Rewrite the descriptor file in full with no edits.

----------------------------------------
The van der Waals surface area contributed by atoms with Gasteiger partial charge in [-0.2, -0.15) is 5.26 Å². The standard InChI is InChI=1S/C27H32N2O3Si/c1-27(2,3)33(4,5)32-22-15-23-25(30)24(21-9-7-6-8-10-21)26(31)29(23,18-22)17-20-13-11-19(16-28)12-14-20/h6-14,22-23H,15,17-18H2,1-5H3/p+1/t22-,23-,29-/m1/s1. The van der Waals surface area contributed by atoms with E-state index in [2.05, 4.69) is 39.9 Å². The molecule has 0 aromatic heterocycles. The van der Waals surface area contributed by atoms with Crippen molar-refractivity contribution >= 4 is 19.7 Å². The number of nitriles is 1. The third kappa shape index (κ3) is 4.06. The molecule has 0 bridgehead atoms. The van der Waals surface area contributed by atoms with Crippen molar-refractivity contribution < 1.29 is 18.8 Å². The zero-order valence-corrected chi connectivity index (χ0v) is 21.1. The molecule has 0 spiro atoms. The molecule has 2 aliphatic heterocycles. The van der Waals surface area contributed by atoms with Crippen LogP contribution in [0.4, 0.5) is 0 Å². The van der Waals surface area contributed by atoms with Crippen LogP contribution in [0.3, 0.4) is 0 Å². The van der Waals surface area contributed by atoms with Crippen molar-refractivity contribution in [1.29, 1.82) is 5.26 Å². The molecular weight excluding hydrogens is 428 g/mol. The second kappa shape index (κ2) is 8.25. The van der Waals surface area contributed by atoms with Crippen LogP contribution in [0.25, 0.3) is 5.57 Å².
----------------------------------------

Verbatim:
The van der Waals surface area contributed by atoms with Gasteiger partial charge in [-0.2, -0.15) is 5.26 Å². The standard InChI is InChI=1S/C27H32N2O3Si/c1-27(2,3)33(4,5)32-22-15-23-25(30)24(21-9-7-6-8-10-21)26(31)29(23,18-22)17-20-13-11-19(16-28)12-14-20/h6-14,22-23H,15,17-18H2,1-5H3/p+1/t22-,23-,29-/m1/s1. The van der Waals surface area contributed by atoms with E-state index in [2.05, 4.69) is 39.9 Å². The molecule has 0 aromatic heterocycles. The van der Waals surface area contributed by atoms with Crippen molar-refractivity contribution >= 4 is 19.7 Å². The number of nitriles is 1. The third kappa shape index (κ3) is 4.06. The molecule has 0 bridgehead atoms. The van der Waals surface area contributed by atoms with Crippen molar-refractivity contribution < 1.29 is 18.8 Å². The zero-order valence-corrected chi connectivity index (χ0v) is 21.1. The molecule has 0 spiro atoms. The molecule has 2 aliphatic heterocycles. The van der Waals surface area contributed by atoms with Crippen LogP contribution in [0.4, 0.5) is 0 Å². The van der Waals surface area contributed by atoms with Crippen LogP contribution in [0.3, 0.4) is 0 Å². The van der Waals surface area contributed by atoms with Crippen molar-refractivity contribution in [1.29, 1.82) is 5.26 Å². The molecular weight excluding hydrogens is 428 g/mol. The second kappa shape index (κ2) is 8.25. The van der Waals surface area contributed by atoms with Crippen LogP contribution in [0.25, 0.3) is 5.57 Å².